— Wolfgang Amadeus Mozart Austrian Romantic composer 1756 - 1791
"Will mich Deutschland, mein geliebtes Vaterland, worauf ich (wie Sie wissen) stolz bin, nicht aufnehmen, so muß in Gottes Namen Frankreich oder England wieder um einen geschickten Deutschen mehr reich werden,- und das zur Schande der deutschen Nation."
Letter to Leopold Mozart (Vienna, 17 August 1782), from Mozart: The Man and the Artist, as Revealed in his own Words by Friedrich Kerst, trans. Henry Edward Krehbiel (1906).
„I tell you again that the recollection of the manner in which I saw the Queen of France in the year 1774 and the contrast between that brilliancy, Splendour, and beauty, with the prostrate Homage of a Nation to her, compared with the abominable Scene of 1789 which I was describing did draw Tears from me and wetted my Paper. These Tears came again into my Eyes almost as often as I lookd at the description. They may again. You do not believe this fact, or that these are my real feelings, but that the whole is affected, or as you express it, 'downright Foppery.'“
— Edmund Burke Anglo-Irish statesman 1729 - 1797
My friend, I tell you it is truth—and that it is true, and will be true, when you and I are no more, and will exist as long as men—with their Natural feelings exist.
Letter to Philip Francis (20 February 1790), quoted in Alfred Cobban and Robert A. Smith (eds.), The Correspondence of Edmund Burke, Volume VI: July 1789–December 1791 (1967), p. 91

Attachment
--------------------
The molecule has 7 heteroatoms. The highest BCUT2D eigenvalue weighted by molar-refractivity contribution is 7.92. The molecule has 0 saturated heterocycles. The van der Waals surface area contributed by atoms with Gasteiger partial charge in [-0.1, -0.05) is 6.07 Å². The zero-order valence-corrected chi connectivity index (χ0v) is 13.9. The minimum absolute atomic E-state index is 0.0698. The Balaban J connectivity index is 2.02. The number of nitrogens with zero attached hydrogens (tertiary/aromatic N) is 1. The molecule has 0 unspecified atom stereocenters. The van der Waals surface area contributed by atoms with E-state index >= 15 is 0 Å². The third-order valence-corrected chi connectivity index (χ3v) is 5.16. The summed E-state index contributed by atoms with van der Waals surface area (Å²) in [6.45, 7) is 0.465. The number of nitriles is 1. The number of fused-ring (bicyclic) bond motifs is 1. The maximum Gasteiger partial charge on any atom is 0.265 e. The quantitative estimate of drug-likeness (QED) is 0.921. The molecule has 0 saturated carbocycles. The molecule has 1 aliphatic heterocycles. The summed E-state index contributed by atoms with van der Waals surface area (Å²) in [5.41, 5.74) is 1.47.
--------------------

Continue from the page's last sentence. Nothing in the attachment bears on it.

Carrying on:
„Of what I am, I know no more than that I am, but here no tie is necessary between subject and object. My own being is this tie, I am at once the subject knowing, and the object known of; and this reflection or return of the knowledge on itself is what I designate by the term I, if I have any determinate meaning.“
Jane Sinnett, trans 1846 p. 50
The Vocation of Man (1800), Knowledge
— Aaron Burr American Vice President and politician 1756 - 1836
Last words; Burr was an atheist. His last words were a response to the efforts of his friend, Reverend P.J. Van Pelt, to get Burr to state that there was a God. Reported in Holmes Moss Alexander, Aaron Burr: The Proud Pretender (1937), p. 356.
„Patience! They will come to it gradually! Rousseau has sold a landscape for five hundred francs; for my part, I have sold a view of Fontainebleau for seventy-five francs. And I am commissioned to ask you for companion sketches to your drawings. And this time, instead of twenty francs, they are to pay you twenty-five! (Millet replied resignedly: 'If I could only sell two drawings a week at that price all would go right!“
— Narcisse Virgilio Díaz French painter 1807 - 1876
Diaz to Millet, c. 1845; as quoted by Albert Wolff, in Notes upon certain masters of the XIX century, - printed not published MDCCCLXXXVI (1886), The Art Age Press, 400 N.Y. (written after the exhibition 'Cent Chefs-d'Oeuvres: the Choice of the French Private Galleries', Petit, Paris / Baschet, New York, 1883, p. 20
In Paris Diaz had sold three drawings of his friend Millet for sixty francs, but Millet stayed still thoughtful, for he had to think of the morrow
Quotes of Diaz
„France is the nation of the rights of man. … I am sure that none of you commits the insult of thinking that the government, the army, or the administration could wish for and organize torture.“
— Jean Monnet French political economist regarded by many as a chief architect of European unity 1888 - 1979
Speech on the war in French Algeria before French National Assembly (1957), cited in Torture: The Role of Ideology in the French–Algerian War (1989) by Rita Maran, p. 44